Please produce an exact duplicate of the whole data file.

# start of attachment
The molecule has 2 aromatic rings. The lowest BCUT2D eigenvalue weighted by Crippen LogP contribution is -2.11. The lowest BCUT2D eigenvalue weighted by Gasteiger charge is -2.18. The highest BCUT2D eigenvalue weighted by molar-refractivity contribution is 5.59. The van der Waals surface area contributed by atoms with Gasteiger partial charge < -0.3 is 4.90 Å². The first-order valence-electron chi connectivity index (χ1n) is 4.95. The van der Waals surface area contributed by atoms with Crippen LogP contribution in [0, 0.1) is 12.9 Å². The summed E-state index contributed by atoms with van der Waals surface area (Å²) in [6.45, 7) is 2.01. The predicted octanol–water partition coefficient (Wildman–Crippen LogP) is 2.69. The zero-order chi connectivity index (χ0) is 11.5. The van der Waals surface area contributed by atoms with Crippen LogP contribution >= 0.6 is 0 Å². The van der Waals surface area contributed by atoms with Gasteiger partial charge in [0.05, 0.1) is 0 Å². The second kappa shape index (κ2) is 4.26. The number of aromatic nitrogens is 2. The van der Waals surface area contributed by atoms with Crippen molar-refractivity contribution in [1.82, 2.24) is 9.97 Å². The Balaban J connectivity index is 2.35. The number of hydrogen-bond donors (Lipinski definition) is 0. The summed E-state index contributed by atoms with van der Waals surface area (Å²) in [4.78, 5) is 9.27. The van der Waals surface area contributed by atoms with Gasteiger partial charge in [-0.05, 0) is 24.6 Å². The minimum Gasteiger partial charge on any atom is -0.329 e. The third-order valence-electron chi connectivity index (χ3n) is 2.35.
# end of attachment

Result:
The molecule has 2 aromatic rings. The lowest BCUT2D eigenvalue weighted by Crippen LogP contribution is -2.11. The lowest BCUT2D eigenvalue weighted by Gasteiger charge is -2.18. The highest BCUT2D eigenvalue weighted by molar-refractivity contribution is 5.59. The van der Waals surface area contributed by atoms with Gasteiger partial charge < -0.3 is 4.90 Å². The first-order valence-electron chi connectivity index (χ1n) is 4.95. The van der Waals surface area contributed by atoms with Crippen LogP contribution in [0, 0.1) is 12.9 Å². The summed E-state index contributed by atoms with van der Waals surface area (Å²) in [6.45, 7) is 2.01. The predicted octanol–water partition coefficient (Wildman–Crippen LogP) is 2.69. The zero-order chi connectivity index (χ0) is 11.5. The van der Waals surface area contributed by atoms with Crippen LogP contribution >= 0.6 is 0 Å². The van der Waals surface area contributed by atoms with Gasteiger partial charge in [0.05, 0.1) is 0 Å². The second kappa shape index (κ2) is 4.26. The number of aromatic nitrogens is 2. The van der Waals surface area contributed by atoms with Crippen molar-refractivity contribution in [1.82, 2.24) is 9.97 Å². The Balaban J connectivity index is 2.35. The number of hydrogen-bond donors (Lipinski definition) is 0. The summed E-state index contributed by atoms with van der Waals surface area (Å²) in [4.78, 5) is 9.27. The van der Waals surface area contributed by atoms with Gasteiger partial charge in [-0.05, 0) is 24.6 Å². The minimum Gasteiger partial charge on any atom is -0.329 e. The third-order valence-electron chi connectivity index (χ3n) is 2.35.